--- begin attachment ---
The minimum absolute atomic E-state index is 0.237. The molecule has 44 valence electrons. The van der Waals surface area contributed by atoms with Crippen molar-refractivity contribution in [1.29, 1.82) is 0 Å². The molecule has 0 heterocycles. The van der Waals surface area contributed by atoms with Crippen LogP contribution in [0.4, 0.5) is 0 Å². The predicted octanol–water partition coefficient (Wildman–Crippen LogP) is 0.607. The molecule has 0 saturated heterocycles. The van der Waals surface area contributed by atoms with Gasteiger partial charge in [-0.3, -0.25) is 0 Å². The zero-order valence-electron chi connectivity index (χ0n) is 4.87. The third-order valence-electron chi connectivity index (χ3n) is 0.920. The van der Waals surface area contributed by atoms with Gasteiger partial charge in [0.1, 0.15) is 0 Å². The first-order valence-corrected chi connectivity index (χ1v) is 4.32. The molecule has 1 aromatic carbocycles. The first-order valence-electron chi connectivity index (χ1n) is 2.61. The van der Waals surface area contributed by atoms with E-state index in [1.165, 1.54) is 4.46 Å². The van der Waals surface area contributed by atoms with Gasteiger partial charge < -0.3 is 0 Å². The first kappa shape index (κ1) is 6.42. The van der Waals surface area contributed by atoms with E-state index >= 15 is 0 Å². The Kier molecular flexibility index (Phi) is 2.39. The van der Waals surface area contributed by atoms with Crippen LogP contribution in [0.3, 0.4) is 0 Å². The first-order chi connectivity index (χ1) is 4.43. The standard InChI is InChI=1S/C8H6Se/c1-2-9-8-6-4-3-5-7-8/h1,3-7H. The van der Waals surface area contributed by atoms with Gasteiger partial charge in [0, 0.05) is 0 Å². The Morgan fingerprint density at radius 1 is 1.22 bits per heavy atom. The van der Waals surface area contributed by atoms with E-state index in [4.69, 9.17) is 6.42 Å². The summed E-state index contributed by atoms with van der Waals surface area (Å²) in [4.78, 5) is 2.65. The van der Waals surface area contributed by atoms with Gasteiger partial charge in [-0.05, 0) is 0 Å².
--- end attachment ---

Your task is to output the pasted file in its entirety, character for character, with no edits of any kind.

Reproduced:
The minimum absolute atomic E-state index is 0.237. The molecule has 44 valence electrons. The van der Waals surface area contributed by atoms with Crippen molar-refractivity contribution in [1.29, 1.82) is 0 Å². The molecule has 0 heterocycles. The van der Waals surface area contributed by atoms with Crippen LogP contribution in [0.4, 0.5) is 0 Å². The predicted octanol–water partition coefficient (Wildman–Crippen LogP) is 0.607. The molecule has 0 saturated heterocycles. The van der Waals surface area contributed by atoms with Gasteiger partial charge in [-0.3, -0.25) is 0 Å². The zero-order valence-electron chi connectivity index (χ0n) is 4.87. The third-order valence-electron chi connectivity index (χ3n) is 0.920. The van der Waals surface area contributed by atoms with Gasteiger partial charge in [0.1, 0.15) is 0 Å². The first-order valence-corrected chi connectivity index (χ1v) is 4.32. The molecule has 1 aromatic carbocycles. The first-order valence-electron chi connectivity index (χ1n) is 2.61. The van der Waals surface area contributed by atoms with E-state index in [1.165, 1.54) is 4.46 Å². The van der Waals surface area contributed by atoms with Gasteiger partial charge < -0.3 is 0 Å². The first kappa shape index (κ1) is 6.42. The van der Waals surface area contributed by atoms with E-state index >= 15 is 0 Å². The Kier molecular flexibility index (Phi) is 2.39. The van der Waals surface area contributed by atoms with Crippen LogP contribution in [0.3, 0.4) is 0 Å². The first-order chi connectivity index (χ1) is 4.43. The standard InChI is InChI=1S/C8H6Se/c1-2-9-8-6-4-3-5-7-8/h1,3-7H. The van der Waals surface area contributed by atoms with Gasteiger partial charge in [0, 0.05) is 0 Å². The Morgan fingerprint density at radius 1 is 1.22 bits per heavy atom. The van der Waals surface area contributed by atoms with E-state index in [4.69, 9.17) is 6.42 Å². The summed E-state index contributed by atoms with van der Waals surface area (Å²) in [4.78, 5) is 2.65. The van der Waals surface area contributed by atoms with Gasteiger partial charge in [-0.05, 0) is 0 Å².